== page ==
Sometimes comedy illuminates hard truths with a pointed urgency that other means can’t quite achieve. Sometimes comedy is just funny. This series of posts is mostly about the former instances, but the latter is valuable, too.
Before I ever watched a Martin Scorcese movie, I watched a TV sitcom based on a Martin Scorsese movie. Alice Doesn’t Live Here Anymore, Scorsese’s fourth feature film, brought Ellen Burstyn an Oscar and inspired the long-running CBS series Alice. Vic Tayback, Scorsese’s casting choice for diner owner Mel, even carried over to the sitcom. I find it endlessly amusing to think of the director of the likes of Raging Bull, Goodfellas, and The Departed providing fodder for one of the more middlebrow television offerings of the nineteen-seventies.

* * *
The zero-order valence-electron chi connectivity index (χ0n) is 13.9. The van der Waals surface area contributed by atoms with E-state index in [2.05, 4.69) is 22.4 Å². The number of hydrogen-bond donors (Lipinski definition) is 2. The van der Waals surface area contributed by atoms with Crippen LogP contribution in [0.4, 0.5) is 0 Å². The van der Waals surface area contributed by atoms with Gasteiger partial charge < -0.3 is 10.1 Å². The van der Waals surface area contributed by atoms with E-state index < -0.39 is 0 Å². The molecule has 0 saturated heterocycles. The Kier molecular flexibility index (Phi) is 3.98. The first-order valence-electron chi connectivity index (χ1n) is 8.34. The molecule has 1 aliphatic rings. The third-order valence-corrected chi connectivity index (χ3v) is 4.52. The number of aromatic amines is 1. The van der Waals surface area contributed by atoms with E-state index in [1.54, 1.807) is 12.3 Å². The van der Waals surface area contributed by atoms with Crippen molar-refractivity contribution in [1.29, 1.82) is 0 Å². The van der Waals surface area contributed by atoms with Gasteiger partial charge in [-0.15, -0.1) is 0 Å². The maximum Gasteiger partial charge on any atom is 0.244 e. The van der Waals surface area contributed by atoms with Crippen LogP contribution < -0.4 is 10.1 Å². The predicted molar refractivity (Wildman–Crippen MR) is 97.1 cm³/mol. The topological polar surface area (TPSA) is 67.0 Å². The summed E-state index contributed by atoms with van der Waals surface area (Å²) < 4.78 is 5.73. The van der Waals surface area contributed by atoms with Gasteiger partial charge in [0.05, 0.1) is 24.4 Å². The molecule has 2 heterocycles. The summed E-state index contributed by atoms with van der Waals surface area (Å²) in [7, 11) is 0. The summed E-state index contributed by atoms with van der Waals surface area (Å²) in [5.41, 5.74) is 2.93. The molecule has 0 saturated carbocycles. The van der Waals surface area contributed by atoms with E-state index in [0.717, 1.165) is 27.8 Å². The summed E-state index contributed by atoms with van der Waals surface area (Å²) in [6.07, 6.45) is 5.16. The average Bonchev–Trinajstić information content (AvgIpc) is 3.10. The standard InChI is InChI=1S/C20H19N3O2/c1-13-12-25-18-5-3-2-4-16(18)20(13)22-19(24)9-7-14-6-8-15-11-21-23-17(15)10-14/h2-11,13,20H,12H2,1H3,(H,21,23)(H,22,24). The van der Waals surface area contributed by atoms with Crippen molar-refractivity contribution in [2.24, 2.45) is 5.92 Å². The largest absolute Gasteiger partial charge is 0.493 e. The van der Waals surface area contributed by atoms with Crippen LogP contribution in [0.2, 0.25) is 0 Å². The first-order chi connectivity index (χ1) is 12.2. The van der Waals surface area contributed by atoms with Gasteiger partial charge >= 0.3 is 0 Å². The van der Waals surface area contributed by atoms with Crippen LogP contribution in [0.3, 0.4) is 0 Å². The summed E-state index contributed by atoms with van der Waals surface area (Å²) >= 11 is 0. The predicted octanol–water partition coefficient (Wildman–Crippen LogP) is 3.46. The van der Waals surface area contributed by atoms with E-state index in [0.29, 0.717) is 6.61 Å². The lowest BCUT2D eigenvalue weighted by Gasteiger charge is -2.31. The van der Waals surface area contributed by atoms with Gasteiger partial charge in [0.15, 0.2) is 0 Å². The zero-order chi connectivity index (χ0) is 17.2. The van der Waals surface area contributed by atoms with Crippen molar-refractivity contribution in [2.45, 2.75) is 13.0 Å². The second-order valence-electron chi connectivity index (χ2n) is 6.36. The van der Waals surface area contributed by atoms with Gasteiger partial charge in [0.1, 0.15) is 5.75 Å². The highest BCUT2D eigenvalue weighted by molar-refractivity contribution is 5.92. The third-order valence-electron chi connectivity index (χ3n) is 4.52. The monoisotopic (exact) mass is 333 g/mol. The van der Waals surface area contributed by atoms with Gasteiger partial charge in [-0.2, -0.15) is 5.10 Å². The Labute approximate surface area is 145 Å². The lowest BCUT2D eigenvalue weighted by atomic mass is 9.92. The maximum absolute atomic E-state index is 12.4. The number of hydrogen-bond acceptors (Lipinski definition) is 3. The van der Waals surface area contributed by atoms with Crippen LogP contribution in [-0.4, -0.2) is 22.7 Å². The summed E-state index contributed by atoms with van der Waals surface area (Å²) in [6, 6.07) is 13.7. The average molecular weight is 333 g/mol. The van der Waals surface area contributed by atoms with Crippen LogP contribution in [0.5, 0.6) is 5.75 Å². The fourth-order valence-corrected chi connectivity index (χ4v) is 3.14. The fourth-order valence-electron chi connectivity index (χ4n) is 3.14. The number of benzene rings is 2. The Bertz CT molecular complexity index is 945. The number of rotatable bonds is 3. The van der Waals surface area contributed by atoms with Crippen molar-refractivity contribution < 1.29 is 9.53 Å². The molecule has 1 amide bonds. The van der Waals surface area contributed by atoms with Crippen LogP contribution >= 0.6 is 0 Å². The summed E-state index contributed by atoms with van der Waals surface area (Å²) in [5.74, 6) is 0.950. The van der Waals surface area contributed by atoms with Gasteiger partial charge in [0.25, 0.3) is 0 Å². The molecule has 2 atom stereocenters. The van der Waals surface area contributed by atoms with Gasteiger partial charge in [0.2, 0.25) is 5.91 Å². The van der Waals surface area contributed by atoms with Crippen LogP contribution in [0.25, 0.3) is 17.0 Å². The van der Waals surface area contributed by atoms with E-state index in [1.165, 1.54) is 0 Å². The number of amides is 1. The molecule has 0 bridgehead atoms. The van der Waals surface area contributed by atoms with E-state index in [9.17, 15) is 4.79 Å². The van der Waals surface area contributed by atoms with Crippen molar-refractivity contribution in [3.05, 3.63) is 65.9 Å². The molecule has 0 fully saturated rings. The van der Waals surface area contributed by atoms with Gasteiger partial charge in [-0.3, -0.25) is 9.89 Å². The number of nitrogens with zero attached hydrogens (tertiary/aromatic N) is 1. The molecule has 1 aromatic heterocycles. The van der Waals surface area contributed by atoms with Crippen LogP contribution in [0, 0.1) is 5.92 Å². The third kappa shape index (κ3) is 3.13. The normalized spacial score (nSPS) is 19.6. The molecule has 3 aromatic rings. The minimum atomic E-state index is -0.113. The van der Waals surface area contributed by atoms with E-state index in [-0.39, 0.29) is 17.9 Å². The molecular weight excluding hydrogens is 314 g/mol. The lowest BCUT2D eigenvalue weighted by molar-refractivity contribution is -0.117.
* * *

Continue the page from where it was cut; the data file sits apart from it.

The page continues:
Filmmaker Lance Krall clearly finds it amusing, too. And he had the chops to make something special from the leap in logic that reasonably supposes that if Alice Doesn’t Live Here Anymore could have begat Alice, then surely Taxi Driver, Scorsese’s far more characteristic masterwork from 1976, could have provided the inspiration for a similar workplace comedy that was an Emmy darling through the late–nineteen-seventies and early–nineteen-eighties. Krall’s rendering of Taxi Driver, the sitcom, is an absolute joy.
Previous entries in this series can be found by clicking on the “Laughing Matters” tag.